Mass Eye and Ear researchers have found that sleep disorders like sleep apnea can significantly impact the wages and overall health care costs of individuals and society at large.
Sleep disorders take a toll on one’s overall health and wellbeing. The disorders raise risk for a whole host of medical issues that can impact a person’s heart to their mental health. Now, new research finds sleep disorders can also significantly impact a person’s wallet.
A new study led by Mass Eye and Ear physicians Neil Bhattacharyya, MD, FACS, and Phillip Huyett, MD, found adults with sleep disorders earn on average about $2,500 less per year than adults without them and are more likely to be on supplemental income like Social Security and welfare.
“I was surprised at the magnitude of our findings,” Dr. Bhattacharyya, a comprehensive ENT at Mass Eye and Ear Longwood who studies epidemiology, told Focus. “If you multiply $2,500 a year over 10 to 20 years, that’s a lot of money.”
This is the second study led by Dr. Bhattacharyya and Dr. Huyett, director of Sleep Surgery at Mass Eye and Ear, that has examined the economic impact of sleep disorders like sleep apnea. Their research last year found that sleep disorders are associated with significantly higher rates of health care utilization, conservatively placing an additional $94.9 billion in costs each year to the United States health care system.
The two studies point to the societal impact of sleep disorders, and how they not only overburden the health care system but can directly impact the finances of those affected.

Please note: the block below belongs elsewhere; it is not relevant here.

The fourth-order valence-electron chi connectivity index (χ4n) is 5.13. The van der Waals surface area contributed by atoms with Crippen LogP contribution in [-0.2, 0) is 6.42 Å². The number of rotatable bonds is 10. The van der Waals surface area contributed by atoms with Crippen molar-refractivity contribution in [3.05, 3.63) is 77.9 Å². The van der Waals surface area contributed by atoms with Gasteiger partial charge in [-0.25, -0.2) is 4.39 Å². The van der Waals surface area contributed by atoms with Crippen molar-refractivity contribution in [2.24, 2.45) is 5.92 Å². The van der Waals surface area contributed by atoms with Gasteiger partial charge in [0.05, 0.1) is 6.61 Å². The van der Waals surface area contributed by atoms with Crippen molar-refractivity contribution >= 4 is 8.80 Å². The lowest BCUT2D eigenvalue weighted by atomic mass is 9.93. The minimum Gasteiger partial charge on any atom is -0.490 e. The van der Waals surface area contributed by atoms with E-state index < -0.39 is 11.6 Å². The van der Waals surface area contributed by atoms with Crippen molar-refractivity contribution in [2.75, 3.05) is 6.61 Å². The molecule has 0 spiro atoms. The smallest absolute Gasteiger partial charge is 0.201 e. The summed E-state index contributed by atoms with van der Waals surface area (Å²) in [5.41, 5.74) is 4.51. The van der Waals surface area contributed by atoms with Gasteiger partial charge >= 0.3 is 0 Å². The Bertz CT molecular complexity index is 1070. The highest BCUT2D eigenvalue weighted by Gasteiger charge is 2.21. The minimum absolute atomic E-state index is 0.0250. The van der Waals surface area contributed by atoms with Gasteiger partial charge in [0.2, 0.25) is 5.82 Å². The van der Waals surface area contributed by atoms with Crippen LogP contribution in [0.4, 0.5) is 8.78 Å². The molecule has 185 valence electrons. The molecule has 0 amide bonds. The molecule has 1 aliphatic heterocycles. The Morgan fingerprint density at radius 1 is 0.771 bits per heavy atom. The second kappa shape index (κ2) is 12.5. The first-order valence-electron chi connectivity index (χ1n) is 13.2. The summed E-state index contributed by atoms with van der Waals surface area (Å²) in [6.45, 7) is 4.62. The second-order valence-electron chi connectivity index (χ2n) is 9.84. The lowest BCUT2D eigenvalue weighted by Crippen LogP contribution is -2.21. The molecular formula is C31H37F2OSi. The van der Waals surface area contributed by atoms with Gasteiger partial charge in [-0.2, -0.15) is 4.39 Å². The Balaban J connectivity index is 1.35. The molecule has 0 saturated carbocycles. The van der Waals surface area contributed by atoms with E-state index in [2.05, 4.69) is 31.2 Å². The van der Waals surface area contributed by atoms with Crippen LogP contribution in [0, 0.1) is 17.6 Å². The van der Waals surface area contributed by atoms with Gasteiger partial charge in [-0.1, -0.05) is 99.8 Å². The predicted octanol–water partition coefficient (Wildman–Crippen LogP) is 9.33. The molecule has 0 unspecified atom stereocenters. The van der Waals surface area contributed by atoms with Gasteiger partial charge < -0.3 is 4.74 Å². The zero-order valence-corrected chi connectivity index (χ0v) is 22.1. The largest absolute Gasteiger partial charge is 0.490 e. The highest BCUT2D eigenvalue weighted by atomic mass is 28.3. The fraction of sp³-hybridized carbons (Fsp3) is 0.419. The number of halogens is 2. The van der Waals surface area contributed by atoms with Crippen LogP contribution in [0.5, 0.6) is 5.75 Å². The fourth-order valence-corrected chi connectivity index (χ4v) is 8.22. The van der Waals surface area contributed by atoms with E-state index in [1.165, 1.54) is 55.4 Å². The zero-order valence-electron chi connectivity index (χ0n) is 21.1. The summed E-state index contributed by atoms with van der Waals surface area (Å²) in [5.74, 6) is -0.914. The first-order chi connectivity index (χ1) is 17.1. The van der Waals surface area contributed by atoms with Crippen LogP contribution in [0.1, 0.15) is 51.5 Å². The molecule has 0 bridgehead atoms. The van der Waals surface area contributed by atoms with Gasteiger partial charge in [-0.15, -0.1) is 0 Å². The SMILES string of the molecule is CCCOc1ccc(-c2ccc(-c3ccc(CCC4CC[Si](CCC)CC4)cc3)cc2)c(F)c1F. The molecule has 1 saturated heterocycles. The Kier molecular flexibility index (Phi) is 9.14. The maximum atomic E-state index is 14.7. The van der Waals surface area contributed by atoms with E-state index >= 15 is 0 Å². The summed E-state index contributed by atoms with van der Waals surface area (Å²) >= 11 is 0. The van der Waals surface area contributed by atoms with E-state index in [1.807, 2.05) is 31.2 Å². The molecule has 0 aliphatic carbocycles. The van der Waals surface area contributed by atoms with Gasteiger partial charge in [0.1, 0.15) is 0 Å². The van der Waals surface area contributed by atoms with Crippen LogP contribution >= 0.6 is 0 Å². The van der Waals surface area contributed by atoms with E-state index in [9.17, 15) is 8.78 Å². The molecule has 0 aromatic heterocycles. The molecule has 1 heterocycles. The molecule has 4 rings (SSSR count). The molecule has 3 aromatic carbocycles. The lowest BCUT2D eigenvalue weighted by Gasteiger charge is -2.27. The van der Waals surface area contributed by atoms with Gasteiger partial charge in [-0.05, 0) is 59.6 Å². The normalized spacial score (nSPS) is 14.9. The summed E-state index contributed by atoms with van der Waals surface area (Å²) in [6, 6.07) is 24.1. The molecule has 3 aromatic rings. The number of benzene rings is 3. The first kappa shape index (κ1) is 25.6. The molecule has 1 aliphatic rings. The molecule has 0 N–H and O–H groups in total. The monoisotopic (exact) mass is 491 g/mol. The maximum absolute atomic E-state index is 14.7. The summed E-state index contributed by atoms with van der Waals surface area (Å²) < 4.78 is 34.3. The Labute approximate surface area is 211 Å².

“I have seen patients who have literally lost their jobs because of sleep issues because they struggle and can’t function,” said Dr. Bhattacharyya. “It’s not just the sleep apnea, but also the comorbid effects on overall health taking a toll.”
Sleep disorders impact on overall health
An estimated 13.6 million U.S. adults have a sleep disorder according to the researchers’ analysis. This figure is likely a dramatic underestimate because of millions of undiagnosed cases not factored into the study.
One of the most common sleep disorders is sleep apnea, in which a person’s breathing stops and restarts during sleep. This is caused by an obstructed airway that reduces airflow leading to drops in oxygen levels and wake ups from sleep, resulting in short-term quality of life impairment as well as long-term health consequences. Sleep apnea and other sleep disorders like insomnia often result in severe daytime consequences – sleepiness, mental fog, decreased school and workplace performance, and increased motor vehicle accidents. In the longer term, there is a significantly increased risk of health conditions including high blood pressure (hypertension), heart attacks and strokes. They can also impact mental health, resulting in difficulty concentrating and mood disorders like anxiety and depression. These consequences influence productivity in the workplace, increase absenteeism and early retirement.
“Greater recognition of sleep disorders and an early referral to a sleep specialist are essential to combat the personal and societal impact of sleep disorders,” said Dr. Huyett. “Your sleep is important, and if there’s an issue with your sleep, seek help for it.”
Examining the economic impact of poor sleep
Drs. Bhattacharyya and Huyett conducted their new study after seeing the impact poor sleep had on their patients.